seamonkey alternative web browser and “internet suite”

Since Firefox has gone down the same path as IE (bloated, trying to do everything, untrusted, slow-loading, and being so big that it just can’t, alone, be the “more secure” option anymore which, along with speed and trust, catapulted it up into contention with IE in the first place!), my loyalty to Firefox is entirely hinged on add-ons like NoScript.* This means I’m open to new tools that may be simple and get back to what I really want: speed, trust, simple, and reasonably secure largely through that simplicity.

I just read about SeaMonkey’s new release. While it’s a new option, I don’t like the idea that it is trying to be an “Internet suite” of tools (really, HTML editor?) with a browser, email client, news client, IRC client, etc. In that regard, I’m not tripping over myself to try it, but though I’d share the link in case it does become a legit contender as the new upstart (just like Firefox and Google once were…oh how the popular forget what made them popular). Besides, in trying to do all that stuff, can it ever possibly satisfy my security desires enough in any one part to best dedicated individual clients? Yeah, if I get around to trying it out, I’ll try it out. If not, I’m probably not missing much.

* Strangely, IE7 loads faster, at least in perception, than any instance of Firefox that I run anymore, Windows or Linux. But, I like that I can really reduce the toolbar footprint of Firefox down to like one bar, and it sucks that IE’s bar has gone the way of being a pain in the ass to customize in the same way. Still… really it’s NoScript that keeps me locked to Firefox.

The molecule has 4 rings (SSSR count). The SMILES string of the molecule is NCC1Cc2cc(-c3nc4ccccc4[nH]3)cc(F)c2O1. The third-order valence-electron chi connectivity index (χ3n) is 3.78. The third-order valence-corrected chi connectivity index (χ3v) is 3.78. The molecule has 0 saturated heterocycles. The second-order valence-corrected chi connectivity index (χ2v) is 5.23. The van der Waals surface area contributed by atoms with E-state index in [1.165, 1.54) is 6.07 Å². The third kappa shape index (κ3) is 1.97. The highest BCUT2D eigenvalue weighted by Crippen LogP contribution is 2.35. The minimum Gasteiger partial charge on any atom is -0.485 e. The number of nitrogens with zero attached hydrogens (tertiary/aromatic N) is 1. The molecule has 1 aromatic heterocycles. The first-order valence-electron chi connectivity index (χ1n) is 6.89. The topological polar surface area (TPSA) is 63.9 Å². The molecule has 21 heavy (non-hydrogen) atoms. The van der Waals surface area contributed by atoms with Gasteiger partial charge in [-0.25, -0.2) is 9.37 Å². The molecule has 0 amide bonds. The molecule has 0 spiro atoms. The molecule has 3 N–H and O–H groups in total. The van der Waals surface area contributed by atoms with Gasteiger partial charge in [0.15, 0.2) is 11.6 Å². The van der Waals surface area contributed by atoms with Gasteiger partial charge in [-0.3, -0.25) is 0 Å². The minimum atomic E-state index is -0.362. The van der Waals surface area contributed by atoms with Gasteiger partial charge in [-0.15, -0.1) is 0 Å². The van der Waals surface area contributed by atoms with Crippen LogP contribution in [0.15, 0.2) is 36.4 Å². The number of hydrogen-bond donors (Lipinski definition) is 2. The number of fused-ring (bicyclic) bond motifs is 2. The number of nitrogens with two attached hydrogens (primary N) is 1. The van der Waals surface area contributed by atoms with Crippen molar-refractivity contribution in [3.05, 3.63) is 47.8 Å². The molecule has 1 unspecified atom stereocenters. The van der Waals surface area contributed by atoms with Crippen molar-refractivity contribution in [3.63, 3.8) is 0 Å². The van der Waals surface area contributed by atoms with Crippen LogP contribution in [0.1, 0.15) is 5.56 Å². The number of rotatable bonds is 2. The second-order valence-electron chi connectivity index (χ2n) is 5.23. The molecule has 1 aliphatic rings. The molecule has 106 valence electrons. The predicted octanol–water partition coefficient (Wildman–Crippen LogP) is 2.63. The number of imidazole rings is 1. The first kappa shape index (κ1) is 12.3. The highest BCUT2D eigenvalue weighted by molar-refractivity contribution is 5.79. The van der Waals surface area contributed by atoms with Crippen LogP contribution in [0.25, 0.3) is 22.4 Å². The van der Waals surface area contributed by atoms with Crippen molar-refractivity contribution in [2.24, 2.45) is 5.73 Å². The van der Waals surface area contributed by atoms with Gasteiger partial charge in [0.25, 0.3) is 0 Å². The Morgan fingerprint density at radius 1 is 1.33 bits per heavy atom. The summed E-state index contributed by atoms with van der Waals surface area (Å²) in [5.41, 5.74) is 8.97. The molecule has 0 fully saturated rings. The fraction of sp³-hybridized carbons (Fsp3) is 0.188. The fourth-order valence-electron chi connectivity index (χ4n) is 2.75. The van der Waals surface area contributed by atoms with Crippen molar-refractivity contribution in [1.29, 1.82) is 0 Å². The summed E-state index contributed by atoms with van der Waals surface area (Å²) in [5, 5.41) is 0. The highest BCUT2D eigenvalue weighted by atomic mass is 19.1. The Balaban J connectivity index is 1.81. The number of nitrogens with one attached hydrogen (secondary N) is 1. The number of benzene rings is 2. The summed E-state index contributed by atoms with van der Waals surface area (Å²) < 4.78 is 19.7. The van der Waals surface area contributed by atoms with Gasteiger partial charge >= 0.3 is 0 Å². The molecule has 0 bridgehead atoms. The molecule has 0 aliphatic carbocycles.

2 thoughts on “seamonkey alternative web browser and “internet suite”

  1. seamonkey is the project that mozilla was making *before* firefox. it was the evolution of netscape navigator, and when aol (after their acquisition of the netscape brand) wanted to put out a new version they’d take the then current version of seamonkey and add their specific branding to it. firefox was the browser component of seamonkey spun off into it’s own project, prompted by the lack of traction seamonkey was seeing (probably for the same reasons you’re not thrilled with it). i used seamonkey originally but as far as extensions go seamonkey users are basically second class citizens next to firefox users. that’s why i was eventually forced to switch to firefox.

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